Nearly 12 years after her abduction, Kelsey Smith’s father presses safety message in training at JCCC

Greg Smith, Kelsey’s father, led a Kelsey’s Army safety training session at Johnson County Community College.

The lecture hall at Johnson County Community College was silent as the surveillance video began to play, but there were audible gasps as attendees watched Kelsey Smith being kidnapped in broad daylight nearly 12 years ago in a Target parking lot near Oak Park Mall. The Overland Park teen had graduated from Shawnee Mission West just nine days before her abduction June 2, 2007.

Those few seconds of opportunity her abductor exploited were exactly what Greg Smith, Kelsey’s father, wanted to explain in a safety training session for Johnson County Community College on Monday. The Smith family now leads Kelsey’s Army, a nonprofit organization that provides safety training sessions, among other initiatives.

Johnson County Community College students, faculty and staff participated in Kelsey’s Army safety training on Monday.

With years of experience in law enforcement, Smith sees each training session as an opportunity to teach others constant vigilance, awareness of surroundings and other preventative measures in order to avoid becoming a victim of opportunity. A former Shawnee Mission school teacher and state senator, Smith now serves as a special deputy and government liaison for the Johnson County Sheriff’s Office.

“The mission statement of the Kelsey Smith Foundation is to commemorate Kelsey’s life; it is important that she be remembered and not her killer,” Smith said. “Her story resonates with people. She is saving lives. It is important to me as her dad that she is remembered. As a deputy sheriff, I want to protect people. Kelsey’s story is doing that.”

‘be more observant of your environment’

Smith said he hopes these training tips stick with session participants:

  • Be aware of your surroundings. Trust your gut. If you see something that isn’t right, tell someone.
  • Let people know where you are going and when you change locations. “Kelsey was excellent at doing this,” he added. “Because of that, we knew after about 15 minutes that something (was) wrong.”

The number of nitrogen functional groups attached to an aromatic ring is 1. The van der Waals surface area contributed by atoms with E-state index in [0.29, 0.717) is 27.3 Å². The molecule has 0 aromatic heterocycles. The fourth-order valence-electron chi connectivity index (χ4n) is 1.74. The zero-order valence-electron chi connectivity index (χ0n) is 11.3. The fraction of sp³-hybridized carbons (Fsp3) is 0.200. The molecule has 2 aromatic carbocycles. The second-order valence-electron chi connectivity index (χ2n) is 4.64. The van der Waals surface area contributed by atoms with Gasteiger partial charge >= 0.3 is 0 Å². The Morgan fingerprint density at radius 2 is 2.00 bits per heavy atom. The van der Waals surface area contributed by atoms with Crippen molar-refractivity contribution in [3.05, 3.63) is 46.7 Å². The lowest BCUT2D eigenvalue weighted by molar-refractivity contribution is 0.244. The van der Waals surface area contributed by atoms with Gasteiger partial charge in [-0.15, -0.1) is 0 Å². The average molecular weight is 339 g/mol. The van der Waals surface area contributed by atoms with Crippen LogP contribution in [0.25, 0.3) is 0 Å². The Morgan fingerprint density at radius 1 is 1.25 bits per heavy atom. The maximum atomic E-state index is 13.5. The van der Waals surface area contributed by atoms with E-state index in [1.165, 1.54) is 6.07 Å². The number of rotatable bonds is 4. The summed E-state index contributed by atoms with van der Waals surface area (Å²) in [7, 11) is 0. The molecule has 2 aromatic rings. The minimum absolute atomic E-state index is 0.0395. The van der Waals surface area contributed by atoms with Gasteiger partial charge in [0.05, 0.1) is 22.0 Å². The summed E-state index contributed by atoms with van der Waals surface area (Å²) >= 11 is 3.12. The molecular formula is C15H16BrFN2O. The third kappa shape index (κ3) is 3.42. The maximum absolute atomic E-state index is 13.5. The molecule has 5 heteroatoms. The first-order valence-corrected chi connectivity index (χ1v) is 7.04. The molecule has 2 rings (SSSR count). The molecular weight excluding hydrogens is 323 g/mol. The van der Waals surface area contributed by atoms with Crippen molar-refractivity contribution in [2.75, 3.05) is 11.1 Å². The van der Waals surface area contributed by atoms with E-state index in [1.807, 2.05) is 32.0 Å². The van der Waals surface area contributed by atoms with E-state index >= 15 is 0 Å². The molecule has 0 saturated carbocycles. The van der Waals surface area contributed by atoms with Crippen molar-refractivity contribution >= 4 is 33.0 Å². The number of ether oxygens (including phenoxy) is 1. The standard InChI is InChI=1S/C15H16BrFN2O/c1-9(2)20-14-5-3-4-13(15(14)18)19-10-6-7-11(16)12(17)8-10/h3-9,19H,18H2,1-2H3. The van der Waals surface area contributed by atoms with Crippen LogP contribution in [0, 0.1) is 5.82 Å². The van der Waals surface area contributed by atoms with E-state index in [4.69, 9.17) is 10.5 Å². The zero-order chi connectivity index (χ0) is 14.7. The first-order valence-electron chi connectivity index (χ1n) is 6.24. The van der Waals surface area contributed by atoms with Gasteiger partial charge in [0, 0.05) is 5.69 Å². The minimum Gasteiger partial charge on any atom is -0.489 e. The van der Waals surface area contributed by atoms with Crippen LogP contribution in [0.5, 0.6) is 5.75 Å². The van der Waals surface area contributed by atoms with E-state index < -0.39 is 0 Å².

• Make eye contact with others in your environment — it humanizes you.
  • Walk in pairs; you’re less likely to become a victim.
  • Be aware that using your cellphone distracts you from your surroundings.

Gregory Russell, police chief of the Johnson County Community College Police Department, said he hopes students, faculty and staff can be more aware of their surroundings — which is his number one takeaway from Kelsey’s Army training.

“What happened to Kelsey was a tragedy, but if we can get this message out to be more observant of your environment, I think that may be the main message that I would like to send out to our students, our campus community,” Russell said. “I think, too often, as you see with our technology today, you see folks with their head buried in their phones, not paying any attention of what’s around them, or who may be approaching them.”

Chris Gray, public information officer for Johnson County Community College, said providing Kelsey’s Army training sessions to students and staff is part of the college’s ongoing efforts to keep the campus safe. This is the first time the college has hosted Kelsey’s Army training.

“In this day and age, you can never train too much,” Gray said. “We feel it’s important to provide to our students and to our faculty and staff just to hear (Smith’s training) so we can be as diligent as we can, from a safety standpoint.”